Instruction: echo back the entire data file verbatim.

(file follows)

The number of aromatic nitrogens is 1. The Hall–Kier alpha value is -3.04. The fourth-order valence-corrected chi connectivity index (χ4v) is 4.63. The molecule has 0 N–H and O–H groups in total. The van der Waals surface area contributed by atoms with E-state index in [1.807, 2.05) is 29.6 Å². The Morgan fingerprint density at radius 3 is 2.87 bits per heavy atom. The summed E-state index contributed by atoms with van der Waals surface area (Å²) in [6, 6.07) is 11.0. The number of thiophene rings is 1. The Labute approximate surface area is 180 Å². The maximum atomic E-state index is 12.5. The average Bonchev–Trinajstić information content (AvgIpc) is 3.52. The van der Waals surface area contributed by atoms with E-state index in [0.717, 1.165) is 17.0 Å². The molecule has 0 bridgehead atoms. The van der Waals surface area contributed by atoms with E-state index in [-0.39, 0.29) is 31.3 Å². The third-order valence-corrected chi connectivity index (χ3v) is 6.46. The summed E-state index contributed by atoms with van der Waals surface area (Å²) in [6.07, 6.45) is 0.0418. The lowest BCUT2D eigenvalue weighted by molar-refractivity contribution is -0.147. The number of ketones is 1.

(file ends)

The number of aromatic nitrogens is 1. The Hall–Kier alpha value is -3.04. The fourth-order valence-corrected chi connectivity index (χ4v) is 4.63. The molecule has 0 N–H and O–H groups in total. The van der Waals surface area contributed by atoms with E-state index in [1.807, 2.05) is 29.6 Å². The Morgan fingerprint density at radius 3 is 2.87 bits per heavy atom. The summed E-state index contributed by atoms with van der Waals surface area (Å²) in [6, 6.07) is 11.0. The number of thiophene rings is 1. The Labute approximate surface area is 180 Å². The maximum atomic E-state index is 12.5. The average Bonchev–Trinajstić information content (AvgIpc) is 3.52. The van der Waals surface area contributed by atoms with E-state index in [0.717, 1.165) is 17.0 Å². The molecule has 0 bridgehead atoms. The van der Waals surface area contributed by atoms with E-state index in [-0.39, 0.29) is 31.3 Å². The third-order valence-corrected chi connectivity index (χ3v) is 6.46. The summed E-state index contributed by atoms with van der Waals surface area (Å²) in [6.07, 6.45) is 0.0418. The lowest BCUT2D eigenvalue weighted by molar-refractivity contribution is -0.147. The number of ketones is 1.